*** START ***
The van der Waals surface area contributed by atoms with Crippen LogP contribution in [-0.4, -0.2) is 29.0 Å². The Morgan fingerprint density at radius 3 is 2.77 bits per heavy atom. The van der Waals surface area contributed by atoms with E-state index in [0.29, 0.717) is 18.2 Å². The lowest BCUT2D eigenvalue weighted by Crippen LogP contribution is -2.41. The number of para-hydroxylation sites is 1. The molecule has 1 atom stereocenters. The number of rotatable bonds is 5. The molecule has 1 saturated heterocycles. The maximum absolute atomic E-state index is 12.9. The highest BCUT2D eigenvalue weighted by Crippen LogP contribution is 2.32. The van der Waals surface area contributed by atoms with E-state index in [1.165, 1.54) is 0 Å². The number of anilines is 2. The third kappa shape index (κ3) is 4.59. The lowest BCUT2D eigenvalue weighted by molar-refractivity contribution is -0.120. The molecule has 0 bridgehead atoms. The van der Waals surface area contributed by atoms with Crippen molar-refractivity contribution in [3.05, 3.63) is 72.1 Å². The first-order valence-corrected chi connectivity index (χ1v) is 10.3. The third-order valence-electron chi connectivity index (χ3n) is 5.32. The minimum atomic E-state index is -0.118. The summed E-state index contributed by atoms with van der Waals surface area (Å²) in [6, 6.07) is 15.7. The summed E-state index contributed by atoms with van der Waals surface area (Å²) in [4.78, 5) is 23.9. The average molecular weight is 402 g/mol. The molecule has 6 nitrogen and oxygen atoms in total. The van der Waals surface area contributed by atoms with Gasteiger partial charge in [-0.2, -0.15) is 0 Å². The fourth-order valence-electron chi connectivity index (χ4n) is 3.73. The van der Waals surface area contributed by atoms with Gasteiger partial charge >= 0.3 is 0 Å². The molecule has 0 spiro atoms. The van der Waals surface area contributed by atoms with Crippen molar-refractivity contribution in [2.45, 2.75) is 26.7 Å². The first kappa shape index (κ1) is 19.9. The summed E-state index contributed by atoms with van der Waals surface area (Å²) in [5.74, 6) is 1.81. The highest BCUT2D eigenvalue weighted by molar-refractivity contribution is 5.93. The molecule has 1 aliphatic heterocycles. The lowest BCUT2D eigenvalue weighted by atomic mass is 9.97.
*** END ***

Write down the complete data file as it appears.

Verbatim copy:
The van der Waals surface area contributed by atoms with Crippen LogP contribution in [-0.4, -0.2) is 29.0 Å². The Morgan fingerprint density at radius 3 is 2.77 bits per heavy atom. The van der Waals surface area contributed by atoms with E-state index in [0.29, 0.717) is 18.2 Å². The lowest BCUT2D eigenvalue weighted by Crippen LogP contribution is -2.41. The number of para-hydroxylation sites is 1. The molecule has 1 atom stereocenters. The number of rotatable bonds is 5. The molecule has 1 saturated heterocycles. The maximum absolute atomic E-state index is 12.9. The highest BCUT2D eigenvalue weighted by Crippen LogP contribution is 2.32. The van der Waals surface area contributed by atoms with E-state index in [1.165, 1.54) is 0 Å². The number of anilines is 2. The third kappa shape index (κ3) is 4.59. The lowest BCUT2D eigenvalue weighted by molar-refractivity contribution is -0.120. The molecule has 0 bridgehead atoms. The van der Waals surface area contributed by atoms with Crippen molar-refractivity contribution in [3.05, 3.63) is 72.1 Å². The first-order valence-corrected chi connectivity index (χ1v) is 10.3. The third-order valence-electron chi connectivity index (χ3n) is 5.32. The minimum atomic E-state index is -0.118. The summed E-state index contributed by atoms with van der Waals surface area (Å²) in [6, 6.07) is 15.7. The summed E-state index contributed by atoms with van der Waals surface area (Å²) in [4.78, 5) is 23.9. The average molecular weight is 402 g/mol. The molecule has 6 nitrogen and oxygen atoms in total. The van der Waals surface area contributed by atoms with Gasteiger partial charge in [-0.2, -0.15) is 0 Å². The fourth-order valence-electron chi connectivity index (χ4n) is 3.73. The van der Waals surface area contributed by atoms with Gasteiger partial charge >= 0.3 is 0 Å². The molecule has 0 spiro atoms. The van der Waals surface area contributed by atoms with Crippen molar-refractivity contribution in [2.45, 2.75) is 26.7 Å². The first kappa shape index (κ1) is 19.9. The summed E-state index contributed by atoms with van der Waals surface area (Å²) in [5.74, 6) is 1.81. The highest BCUT2D eigenvalue weighted by molar-refractivity contribution is 5.93. The molecule has 1 aliphatic heterocycles. The lowest BCUT2D eigenvalue weighted by atomic mass is 9.97.